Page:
From intelligence sharing to operational cooperation, the U.S. and Saudi Arabia are partners in the fight against global terror. But they disagree about who the enemy is. President-elect Trump has a chance to correct this problem and he should do so quickly to improve the world’s chances of finally defeating terrorism.
The U.S. and a Saudi-led coalition of 40 Islamic states agree that Sunni-aligned Al-Qaeda and ISIS are terror organizations. But they disagree about the terrorist status of Shiite groups such as the Lebanese Resistance Brigades, the Sayed Al-Shouhada Battalions, the Al-Quds Brigade and the Abu Al-Fadl Al- Abbas Brigade as well as several other Shiite militias in Iraq and Syria led by Iranian revolutionary guard.
The Arab-Muslim world classifies them as terrorists. For some reason, Western governments don’t. They must change their minds to make real inroads against the terror threat.
There is no difference between terrorist attacks perpetrated by Al-Qaeda or Shiite groups. The violent outcomes of ideological extremists, whatever their origins, are identical. The Western tendency to deal with the same behavior differently depending on the sect involved is hypocritical and dangerous. It only strengthens the belief in the Muslim world that there’s a Western conspiracy against the region’s non-violent Sunni Muslim majority.
Too many people in the Middle East already believe that the Obama administration has tolerated state-sponsored terrorism and terrorist activities backed by the Iranian regime and its Shiite proxies.
A Trump administration, on the other hand, could change the game completely by calling out terrorists for who they are. The incoming administration should designate all Shiite violent extremists as terror organizations.
Washington has all the evidence it needs to do so. Iran has bragged about the formation of Shiite militias in Iraq and Syria, as well as the deployment of vast numbers of mercenaries from Afghanistan and Pakistan. Tehran has also admitted supporting the Houthi rebels in Yemen and terrorist groups in Bahrain, Kuwait, Nigeria and Eastern Saudi Arabia.
On top of that, the Iranian regime played a key role in the formation of the so-called Shiite Liberation Army in Iraq, which has done all it could to hijack the political life and create a patchwork of ideological, ethnic and sectarian conflicts. In Syria, Shiite-aligned fighters have been ravaging the country, creating a humanitarian crisis that is almost beyond belief.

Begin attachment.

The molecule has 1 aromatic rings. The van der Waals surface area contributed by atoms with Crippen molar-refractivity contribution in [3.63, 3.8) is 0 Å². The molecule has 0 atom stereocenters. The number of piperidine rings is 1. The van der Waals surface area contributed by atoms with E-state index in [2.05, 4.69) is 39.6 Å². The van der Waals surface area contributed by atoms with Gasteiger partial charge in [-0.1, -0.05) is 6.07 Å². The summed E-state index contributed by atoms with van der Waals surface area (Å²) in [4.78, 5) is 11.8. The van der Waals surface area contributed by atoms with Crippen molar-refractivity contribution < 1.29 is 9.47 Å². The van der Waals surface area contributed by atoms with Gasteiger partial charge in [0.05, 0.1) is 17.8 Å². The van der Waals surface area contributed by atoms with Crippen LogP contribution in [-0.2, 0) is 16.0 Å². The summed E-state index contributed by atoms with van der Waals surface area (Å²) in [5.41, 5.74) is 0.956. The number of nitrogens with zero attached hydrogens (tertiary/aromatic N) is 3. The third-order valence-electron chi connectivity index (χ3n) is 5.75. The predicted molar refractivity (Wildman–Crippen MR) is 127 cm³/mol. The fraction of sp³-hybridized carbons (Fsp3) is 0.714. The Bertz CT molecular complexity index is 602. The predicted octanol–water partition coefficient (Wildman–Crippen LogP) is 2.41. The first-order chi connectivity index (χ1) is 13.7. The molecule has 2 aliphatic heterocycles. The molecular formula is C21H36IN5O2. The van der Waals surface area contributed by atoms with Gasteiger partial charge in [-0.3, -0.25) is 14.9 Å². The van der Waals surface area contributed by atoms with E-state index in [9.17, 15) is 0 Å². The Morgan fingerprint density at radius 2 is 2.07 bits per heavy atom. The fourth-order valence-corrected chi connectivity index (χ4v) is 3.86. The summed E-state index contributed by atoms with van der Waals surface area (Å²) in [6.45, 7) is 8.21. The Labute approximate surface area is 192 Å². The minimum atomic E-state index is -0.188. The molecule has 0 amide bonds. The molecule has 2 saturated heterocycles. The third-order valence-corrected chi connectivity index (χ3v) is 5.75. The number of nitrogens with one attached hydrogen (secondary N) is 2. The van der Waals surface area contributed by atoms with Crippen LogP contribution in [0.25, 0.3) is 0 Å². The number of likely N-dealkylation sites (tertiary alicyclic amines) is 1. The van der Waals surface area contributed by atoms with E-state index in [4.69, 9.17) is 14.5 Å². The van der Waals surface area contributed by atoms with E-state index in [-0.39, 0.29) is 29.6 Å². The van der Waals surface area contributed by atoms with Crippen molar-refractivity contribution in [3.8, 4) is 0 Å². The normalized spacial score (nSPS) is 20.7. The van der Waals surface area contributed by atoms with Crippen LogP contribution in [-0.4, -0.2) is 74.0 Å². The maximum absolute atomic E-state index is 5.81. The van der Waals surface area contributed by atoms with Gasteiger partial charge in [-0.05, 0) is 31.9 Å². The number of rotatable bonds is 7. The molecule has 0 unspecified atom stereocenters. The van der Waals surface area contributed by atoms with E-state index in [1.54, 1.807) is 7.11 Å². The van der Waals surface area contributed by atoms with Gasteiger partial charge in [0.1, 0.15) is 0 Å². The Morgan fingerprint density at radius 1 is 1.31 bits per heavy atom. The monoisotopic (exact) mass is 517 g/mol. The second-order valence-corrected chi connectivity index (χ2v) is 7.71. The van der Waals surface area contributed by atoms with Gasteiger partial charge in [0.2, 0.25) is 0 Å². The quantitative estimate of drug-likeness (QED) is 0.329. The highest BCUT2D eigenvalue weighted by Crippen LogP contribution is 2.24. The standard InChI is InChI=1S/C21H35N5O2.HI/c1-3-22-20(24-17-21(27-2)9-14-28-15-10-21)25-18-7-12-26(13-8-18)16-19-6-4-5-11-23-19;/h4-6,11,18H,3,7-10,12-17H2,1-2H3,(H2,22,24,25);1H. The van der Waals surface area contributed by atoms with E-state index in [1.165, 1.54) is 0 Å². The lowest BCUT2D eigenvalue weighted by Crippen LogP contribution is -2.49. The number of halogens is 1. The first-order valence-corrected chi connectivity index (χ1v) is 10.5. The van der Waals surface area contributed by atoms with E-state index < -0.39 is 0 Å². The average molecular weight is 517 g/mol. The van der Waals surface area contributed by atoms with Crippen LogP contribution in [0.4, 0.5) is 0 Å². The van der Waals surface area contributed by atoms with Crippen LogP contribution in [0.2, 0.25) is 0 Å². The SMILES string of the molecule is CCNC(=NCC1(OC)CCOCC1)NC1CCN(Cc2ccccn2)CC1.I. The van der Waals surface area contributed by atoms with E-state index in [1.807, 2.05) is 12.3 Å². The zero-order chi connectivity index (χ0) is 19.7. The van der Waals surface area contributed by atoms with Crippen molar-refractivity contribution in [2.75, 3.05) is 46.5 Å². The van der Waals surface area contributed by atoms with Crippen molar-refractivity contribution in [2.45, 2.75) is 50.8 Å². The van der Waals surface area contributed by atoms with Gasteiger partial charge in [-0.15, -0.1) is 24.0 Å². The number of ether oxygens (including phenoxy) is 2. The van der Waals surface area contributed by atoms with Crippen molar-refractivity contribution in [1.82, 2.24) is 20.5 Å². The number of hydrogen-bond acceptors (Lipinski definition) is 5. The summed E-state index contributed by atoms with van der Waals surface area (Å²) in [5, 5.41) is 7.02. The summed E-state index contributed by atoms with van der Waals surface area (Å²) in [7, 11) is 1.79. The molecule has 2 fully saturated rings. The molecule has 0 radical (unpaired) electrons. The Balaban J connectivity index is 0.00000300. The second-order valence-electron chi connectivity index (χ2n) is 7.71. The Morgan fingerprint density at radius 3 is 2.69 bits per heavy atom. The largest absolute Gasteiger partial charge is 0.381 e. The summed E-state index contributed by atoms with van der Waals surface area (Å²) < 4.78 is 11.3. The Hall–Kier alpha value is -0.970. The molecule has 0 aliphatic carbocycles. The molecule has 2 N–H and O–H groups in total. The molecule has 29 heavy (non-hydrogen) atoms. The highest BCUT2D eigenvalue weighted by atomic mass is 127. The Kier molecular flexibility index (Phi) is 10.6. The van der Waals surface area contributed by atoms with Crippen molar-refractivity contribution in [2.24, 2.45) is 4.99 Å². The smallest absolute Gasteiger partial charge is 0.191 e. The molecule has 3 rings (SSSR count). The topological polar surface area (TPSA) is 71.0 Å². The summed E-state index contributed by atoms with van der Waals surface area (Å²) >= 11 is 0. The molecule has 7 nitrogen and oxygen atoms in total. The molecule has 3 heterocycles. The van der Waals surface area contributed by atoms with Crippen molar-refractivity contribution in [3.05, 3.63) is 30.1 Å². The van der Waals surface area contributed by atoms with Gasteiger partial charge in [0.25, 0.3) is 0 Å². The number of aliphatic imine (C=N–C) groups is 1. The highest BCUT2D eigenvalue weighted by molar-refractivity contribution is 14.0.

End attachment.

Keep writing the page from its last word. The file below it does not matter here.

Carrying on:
Another example in Iraq is the Popular Mobilization Forces (a k a the Hashd al-Shaabi), which is a state-sponsored, Iran-backed militia group ostensibly created to fight ISIS. But it and its proxy Shiite militias are well known for their brutal sectarian activities that are indistinguishable from those carried out by ISIS. Indeed, the very existence of the Popular Mobilization Forces is evidence of publicly expressed Iranian intentions to establish bases in other parts of the Middle East.
The group is one of many examples of the abject failure of U.S. policy toward Iran and its failure to contain Iranian hostility in the region. The West has promoted Iranian-backed terrorism through willful neglect of the facts on the ground.
The elimination of terrorist organizations requires an agreed-upon definition of terrorism that deals with terrorist groups without discrimination and selectivity. The U.S. should follow the lead of the Arab Gulf States and Arab countries in general toward terrorism. They are dedicated to countering terrorism and finding solutions for extremism and sectarianism in the region wherever it comes from.
These countries have been trustworthy partners of Washington in the war on terror. In order to make further progress, however, the West needs to have a more consistent, non-sectarian and non-selective policy on fighting terror threats. In addition, a solution of the Syrian crisis would be an important step to eliminate extremism. This can be achieved only through decisive action to drive all non-state actors out of the country.
The collaboration of the next U.S. presidential administration with Arab countries will be the key factor in resolving Middle East crises and restoring regional stability. President-elect Trump should broaden the U.S. terror designation to all groups that commit acts of violence, regardless of sect.
Opinions in this article reflect the writer’s point of view, not necessarily the view of The Arabain GCIS